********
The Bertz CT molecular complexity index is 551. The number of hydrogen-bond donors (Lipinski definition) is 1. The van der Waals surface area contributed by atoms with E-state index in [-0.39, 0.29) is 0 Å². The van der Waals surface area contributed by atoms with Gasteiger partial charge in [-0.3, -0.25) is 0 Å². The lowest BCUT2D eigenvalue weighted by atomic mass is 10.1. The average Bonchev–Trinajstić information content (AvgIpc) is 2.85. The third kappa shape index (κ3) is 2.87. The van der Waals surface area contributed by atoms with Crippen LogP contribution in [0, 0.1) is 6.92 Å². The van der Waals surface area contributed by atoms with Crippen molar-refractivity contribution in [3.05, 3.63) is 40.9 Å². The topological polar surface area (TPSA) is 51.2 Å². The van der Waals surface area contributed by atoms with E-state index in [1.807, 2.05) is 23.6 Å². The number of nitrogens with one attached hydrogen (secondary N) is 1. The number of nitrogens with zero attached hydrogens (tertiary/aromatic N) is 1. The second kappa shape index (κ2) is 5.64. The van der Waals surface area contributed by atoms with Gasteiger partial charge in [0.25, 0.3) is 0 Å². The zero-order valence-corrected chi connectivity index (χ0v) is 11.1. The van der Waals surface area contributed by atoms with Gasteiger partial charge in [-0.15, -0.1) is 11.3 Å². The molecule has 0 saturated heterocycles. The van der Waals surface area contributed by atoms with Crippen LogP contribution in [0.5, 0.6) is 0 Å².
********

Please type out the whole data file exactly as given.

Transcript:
The Bertz CT molecular complexity index is 551. The number of hydrogen-bond donors (Lipinski definition) is 1. The van der Waals surface area contributed by atoms with E-state index in [-0.39, 0.29) is 0 Å². The van der Waals surface area contributed by atoms with Gasteiger partial charge in [-0.3, -0.25) is 0 Å². The lowest BCUT2D eigenvalue weighted by atomic mass is 10.1. The average Bonchev–Trinajstić information content (AvgIpc) is 2.85. The third kappa shape index (κ3) is 2.87. The van der Waals surface area contributed by atoms with Crippen LogP contribution in [0, 0.1) is 6.92 Å². The van der Waals surface area contributed by atoms with Crippen molar-refractivity contribution in [3.05, 3.63) is 40.9 Å². The topological polar surface area (TPSA) is 51.2 Å². The van der Waals surface area contributed by atoms with E-state index in [1.807, 2.05) is 23.6 Å². The number of nitrogens with one attached hydrogen (secondary N) is 1. The number of nitrogens with zero attached hydrogens (tertiary/aromatic N) is 1. The second kappa shape index (κ2) is 5.64. The van der Waals surface area contributed by atoms with Gasteiger partial charge in [0.25, 0.3) is 0 Å². The zero-order valence-corrected chi connectivity index (χ0v) is 11.1. The van der Waals surface area contributed by atoms with Gasteiger partial charge in [-0.15, -0.1) is 11.3 Å². The molecule has 0 saturated heterocycles. The van der Waals surface area contributed by atoms with Crippen LogP contribution in [0.5, 0.6) is 0 Å².